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New Metabolic Biomarker for Severe COVID-19

2021/10/12 14:34:47 Views:233



Original from: Technology Networks

Original story from the Karolinska Institute


During the pandemic, it has become evident that people with cardiovascular disease and obesity are at much higher risk of developing very severe, even fatal COVID-19 disease. Researchers at Karolinska Institutet have identified some metabolic processes that SARS-CoV-2 uses to attack lung tissue. The results could one day be used to treat COVID-19, and potentially for other viruses like the Crimean-Congo hemorrhagic fever virus and HIV-1.


The corona pandemic, caused by the SARS-CoV-2 virus, has given rise to a serious and ongoing global health crisis. Most people who fall ill with the disease develop mild to moderate symptoms; however, patients with metabolic disorders such as diabetes, cardiovascular diseases, and obesity are at higher risk of serious illness.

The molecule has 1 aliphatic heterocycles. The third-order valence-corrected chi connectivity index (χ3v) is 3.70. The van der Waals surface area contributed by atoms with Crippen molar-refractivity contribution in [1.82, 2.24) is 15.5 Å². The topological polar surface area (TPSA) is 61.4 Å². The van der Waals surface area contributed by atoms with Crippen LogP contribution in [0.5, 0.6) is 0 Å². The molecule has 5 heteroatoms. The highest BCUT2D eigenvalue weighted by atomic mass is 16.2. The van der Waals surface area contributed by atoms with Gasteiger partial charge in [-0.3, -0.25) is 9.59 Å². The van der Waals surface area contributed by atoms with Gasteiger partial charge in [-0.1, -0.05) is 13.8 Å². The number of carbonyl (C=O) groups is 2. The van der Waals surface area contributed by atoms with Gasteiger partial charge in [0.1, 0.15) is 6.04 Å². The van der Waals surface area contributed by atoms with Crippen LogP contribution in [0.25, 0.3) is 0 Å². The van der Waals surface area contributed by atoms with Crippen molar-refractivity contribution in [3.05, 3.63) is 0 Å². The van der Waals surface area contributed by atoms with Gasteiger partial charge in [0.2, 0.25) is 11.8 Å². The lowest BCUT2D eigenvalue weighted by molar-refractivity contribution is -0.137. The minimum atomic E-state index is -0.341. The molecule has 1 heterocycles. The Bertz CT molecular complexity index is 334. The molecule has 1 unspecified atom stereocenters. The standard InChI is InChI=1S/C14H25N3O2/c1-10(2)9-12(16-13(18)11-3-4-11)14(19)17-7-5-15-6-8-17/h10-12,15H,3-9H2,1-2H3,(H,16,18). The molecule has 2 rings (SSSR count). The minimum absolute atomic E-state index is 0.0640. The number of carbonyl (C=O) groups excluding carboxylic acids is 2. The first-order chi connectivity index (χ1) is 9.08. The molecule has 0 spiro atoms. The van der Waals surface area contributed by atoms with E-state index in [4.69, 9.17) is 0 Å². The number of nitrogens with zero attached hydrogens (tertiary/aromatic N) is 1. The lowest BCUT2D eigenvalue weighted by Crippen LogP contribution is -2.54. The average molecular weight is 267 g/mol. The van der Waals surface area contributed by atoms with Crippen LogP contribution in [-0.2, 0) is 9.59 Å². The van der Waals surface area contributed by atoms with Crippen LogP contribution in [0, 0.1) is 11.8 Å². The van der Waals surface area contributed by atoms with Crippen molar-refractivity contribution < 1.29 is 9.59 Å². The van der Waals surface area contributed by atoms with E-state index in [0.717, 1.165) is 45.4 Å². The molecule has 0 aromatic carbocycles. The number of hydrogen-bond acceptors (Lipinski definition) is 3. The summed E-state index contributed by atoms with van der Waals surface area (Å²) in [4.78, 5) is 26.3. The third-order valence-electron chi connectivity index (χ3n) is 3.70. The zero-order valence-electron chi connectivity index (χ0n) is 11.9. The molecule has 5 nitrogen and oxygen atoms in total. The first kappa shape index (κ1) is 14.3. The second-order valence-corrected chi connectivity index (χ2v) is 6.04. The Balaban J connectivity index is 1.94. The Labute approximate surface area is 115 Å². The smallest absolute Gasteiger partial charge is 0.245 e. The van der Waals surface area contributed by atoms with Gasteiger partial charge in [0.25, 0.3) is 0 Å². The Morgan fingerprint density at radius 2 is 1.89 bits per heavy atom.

All viruses spread by “piggy-backing” on substances and processes that are vital to the cellular energy supply, the metabolic pathways, in an attacked body or other organisms.


The observation studies that have been done on COVID-19 patients during the pandemic indicate a correlation between disease severity and metabolic disorder with high levels of lipids (fats) in the blood. At the same time, metabolism is a highly individual process and is affected over time by multiple factors, including age, sex, diet, and lifestyle.


Metabolic pathways

Researchers at Karolinska Institutet have now examined which parts of the cell’s energy supply are especially important to SARS-CoV-2 and how they affect the severity of the disease.


The covid virus is already known to use the metabolic pathway AKT/mTOR/HIF-1. The new study complements this understanding.


The researchers have discovered that glycolysis and glutaminolysis are the metabolic pathways that the virus “prefers” when attacking the lungs. Both are key processes in cellular energy supply and function.




Source: New Metabolic Biomarker for Severe COVID-19